This is a project by NAAA Associated Architects and it is located at Guimarães, Portugal. Project's program: Restaurant, bar, library, living, gymnasium, swimming pool, bedrooms, garage, service, technical and staff areas. There are thirteen images for Camélia Hotel Sénior & Homes.
Empathy and Mimetic Desire:
An irregular plot where it seemed too tight to fit what we proposed to design, with some existing constructions from the 19th Century we wanted to keep and that strongly had to relate to the new building.
We faced the restrictions of the urban plot as the constraints of a sheet of paper; margins, legibility, vocabulary, narrative, punctuation, as a start point for the project. We decided then to tackle it by arranging the program linearly, and then modeling and adapting it following two steps: a first planimetrical modeling adapting it to the limits of the plot, and then a second altimetrical modeling, in which surfaces were carved from one end of the building to the other.
The program was distributed by the 4 floors following a strict behavior, hierarchical and functional analysis: at the entry level all the common areas, restaurant, bar, library, living, gymnasium and swimming pool, as well as some bedrooms, all living in a perfect symbiosis with the exterior gardens. In the floors above, double and single bedrooms as well as smaller living areas share a greater need for seclusion and privacy. The lower floor encloses the garage, service, technical and staff areas.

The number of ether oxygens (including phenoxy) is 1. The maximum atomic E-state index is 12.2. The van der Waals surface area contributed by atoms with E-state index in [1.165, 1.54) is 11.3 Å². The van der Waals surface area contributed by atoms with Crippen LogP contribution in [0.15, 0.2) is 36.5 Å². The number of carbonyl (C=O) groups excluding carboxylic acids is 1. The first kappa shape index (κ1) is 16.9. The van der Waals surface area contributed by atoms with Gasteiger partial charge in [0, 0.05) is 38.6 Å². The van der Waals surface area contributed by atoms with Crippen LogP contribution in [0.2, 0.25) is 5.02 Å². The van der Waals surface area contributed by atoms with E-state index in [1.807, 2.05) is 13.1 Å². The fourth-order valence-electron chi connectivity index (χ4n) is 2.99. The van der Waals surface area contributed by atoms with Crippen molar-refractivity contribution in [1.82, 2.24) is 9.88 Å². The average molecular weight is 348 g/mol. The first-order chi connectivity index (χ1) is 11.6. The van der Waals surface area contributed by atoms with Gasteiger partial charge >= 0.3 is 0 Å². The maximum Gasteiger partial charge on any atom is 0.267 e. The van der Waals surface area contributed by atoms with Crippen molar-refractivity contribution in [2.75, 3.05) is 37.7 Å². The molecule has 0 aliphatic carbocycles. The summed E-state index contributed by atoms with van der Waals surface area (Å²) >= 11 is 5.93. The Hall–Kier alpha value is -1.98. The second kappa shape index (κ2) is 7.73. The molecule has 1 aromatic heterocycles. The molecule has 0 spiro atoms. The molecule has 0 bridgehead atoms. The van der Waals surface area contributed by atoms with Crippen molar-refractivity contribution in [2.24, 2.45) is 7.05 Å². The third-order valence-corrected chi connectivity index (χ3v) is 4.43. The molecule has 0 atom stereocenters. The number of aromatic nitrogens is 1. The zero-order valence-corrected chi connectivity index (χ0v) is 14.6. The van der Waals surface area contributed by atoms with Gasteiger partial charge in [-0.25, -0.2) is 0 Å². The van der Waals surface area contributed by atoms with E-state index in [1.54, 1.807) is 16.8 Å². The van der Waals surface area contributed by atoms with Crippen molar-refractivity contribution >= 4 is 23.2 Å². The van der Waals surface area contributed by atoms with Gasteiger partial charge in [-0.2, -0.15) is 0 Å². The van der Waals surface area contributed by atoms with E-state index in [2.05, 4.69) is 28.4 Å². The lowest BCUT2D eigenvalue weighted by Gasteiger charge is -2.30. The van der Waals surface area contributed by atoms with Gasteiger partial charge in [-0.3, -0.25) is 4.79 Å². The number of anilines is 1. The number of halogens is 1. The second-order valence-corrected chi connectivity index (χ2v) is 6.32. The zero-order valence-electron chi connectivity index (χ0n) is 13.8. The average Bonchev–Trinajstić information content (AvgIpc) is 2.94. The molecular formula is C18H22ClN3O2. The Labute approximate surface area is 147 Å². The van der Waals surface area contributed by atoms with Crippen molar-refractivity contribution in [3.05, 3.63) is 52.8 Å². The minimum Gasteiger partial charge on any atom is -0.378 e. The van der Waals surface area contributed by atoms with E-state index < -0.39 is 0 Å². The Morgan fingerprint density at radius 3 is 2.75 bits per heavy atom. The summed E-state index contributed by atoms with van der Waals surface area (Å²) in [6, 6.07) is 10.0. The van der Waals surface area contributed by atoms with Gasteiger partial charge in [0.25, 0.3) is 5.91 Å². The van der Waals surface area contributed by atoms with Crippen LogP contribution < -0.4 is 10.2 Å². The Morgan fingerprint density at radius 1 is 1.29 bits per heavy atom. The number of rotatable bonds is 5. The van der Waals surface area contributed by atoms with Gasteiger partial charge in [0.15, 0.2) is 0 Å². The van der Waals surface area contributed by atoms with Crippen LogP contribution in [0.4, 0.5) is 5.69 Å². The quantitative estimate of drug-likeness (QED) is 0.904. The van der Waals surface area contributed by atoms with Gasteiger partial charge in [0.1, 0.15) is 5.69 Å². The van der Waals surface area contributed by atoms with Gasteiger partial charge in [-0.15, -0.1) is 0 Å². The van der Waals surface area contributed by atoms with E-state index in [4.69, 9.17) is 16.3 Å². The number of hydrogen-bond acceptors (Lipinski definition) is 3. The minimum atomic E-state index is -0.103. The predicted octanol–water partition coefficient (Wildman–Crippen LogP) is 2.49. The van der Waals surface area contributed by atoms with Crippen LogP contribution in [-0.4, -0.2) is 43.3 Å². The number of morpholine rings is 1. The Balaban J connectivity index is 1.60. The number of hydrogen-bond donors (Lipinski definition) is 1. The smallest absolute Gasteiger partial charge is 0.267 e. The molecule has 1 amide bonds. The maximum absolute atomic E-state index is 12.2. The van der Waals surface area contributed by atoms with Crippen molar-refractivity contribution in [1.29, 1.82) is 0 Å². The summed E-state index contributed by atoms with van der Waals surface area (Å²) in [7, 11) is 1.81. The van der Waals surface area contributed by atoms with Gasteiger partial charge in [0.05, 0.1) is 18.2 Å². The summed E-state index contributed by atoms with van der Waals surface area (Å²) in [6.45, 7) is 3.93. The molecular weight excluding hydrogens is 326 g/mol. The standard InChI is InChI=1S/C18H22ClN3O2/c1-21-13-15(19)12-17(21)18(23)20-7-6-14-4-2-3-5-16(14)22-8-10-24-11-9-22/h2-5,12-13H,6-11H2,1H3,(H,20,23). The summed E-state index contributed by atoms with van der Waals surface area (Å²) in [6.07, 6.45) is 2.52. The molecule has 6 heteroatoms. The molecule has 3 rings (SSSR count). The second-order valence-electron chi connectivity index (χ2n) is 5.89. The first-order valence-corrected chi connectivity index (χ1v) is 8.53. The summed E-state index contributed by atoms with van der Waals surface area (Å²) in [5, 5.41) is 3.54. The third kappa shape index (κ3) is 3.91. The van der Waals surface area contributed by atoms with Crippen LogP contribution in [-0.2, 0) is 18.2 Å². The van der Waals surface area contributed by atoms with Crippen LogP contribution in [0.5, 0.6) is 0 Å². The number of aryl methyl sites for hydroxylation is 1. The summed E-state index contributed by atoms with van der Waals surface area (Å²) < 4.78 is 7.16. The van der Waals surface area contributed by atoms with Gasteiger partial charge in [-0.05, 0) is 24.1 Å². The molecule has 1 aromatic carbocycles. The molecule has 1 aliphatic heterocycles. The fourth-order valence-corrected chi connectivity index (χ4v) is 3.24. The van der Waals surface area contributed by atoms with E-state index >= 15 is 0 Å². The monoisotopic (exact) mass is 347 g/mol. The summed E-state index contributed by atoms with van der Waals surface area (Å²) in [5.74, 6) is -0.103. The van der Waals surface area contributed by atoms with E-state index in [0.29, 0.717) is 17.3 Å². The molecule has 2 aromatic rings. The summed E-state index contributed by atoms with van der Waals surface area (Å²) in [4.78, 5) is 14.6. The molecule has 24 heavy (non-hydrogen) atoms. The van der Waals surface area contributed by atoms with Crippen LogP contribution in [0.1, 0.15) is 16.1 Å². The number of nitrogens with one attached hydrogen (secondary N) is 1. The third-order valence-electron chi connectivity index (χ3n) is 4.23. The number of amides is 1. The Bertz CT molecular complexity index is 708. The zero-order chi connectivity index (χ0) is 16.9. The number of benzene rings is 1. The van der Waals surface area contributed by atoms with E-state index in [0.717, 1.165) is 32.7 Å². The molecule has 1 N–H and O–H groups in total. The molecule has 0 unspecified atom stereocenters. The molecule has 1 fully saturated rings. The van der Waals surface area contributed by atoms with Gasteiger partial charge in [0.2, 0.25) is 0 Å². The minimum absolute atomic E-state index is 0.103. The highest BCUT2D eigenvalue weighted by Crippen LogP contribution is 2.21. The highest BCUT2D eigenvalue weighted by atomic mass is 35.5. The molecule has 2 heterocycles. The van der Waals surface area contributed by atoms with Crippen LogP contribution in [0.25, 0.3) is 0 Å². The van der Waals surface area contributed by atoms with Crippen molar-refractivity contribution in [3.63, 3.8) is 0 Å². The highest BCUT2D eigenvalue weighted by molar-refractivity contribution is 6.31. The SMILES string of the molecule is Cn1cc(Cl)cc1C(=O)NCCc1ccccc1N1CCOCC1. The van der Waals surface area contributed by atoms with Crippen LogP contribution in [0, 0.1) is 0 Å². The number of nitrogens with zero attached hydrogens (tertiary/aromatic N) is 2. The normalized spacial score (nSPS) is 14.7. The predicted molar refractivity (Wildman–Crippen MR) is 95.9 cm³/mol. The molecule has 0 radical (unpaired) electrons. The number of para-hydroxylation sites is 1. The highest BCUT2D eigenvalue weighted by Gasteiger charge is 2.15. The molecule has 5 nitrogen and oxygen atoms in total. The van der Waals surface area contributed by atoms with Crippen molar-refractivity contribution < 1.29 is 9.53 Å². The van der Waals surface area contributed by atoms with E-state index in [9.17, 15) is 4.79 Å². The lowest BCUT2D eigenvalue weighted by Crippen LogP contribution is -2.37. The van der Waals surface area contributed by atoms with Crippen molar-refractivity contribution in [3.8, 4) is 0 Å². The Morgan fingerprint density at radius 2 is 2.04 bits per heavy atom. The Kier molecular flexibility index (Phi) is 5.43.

The volume is clear but complex, with main emphasis in the skin material of all the façade and roof detaching the building from its surrounding urban context and making it an icon. The decision on which material to use as skin was crucial for the connection with its surroundings to work. Natural copper was specifically selected for its fast inherent chromatic transformation process and durability. Its oxidizing results in a tonal palette (reddish brown, golden, blue, black and eventually green) that varies according to intense rainfall or solar incidence, making this building acquire different tonalities in each surface. Once this never-ending process begins, the building and its surroundings will merge perfectly satisfying a mimetic desire to replicate the place.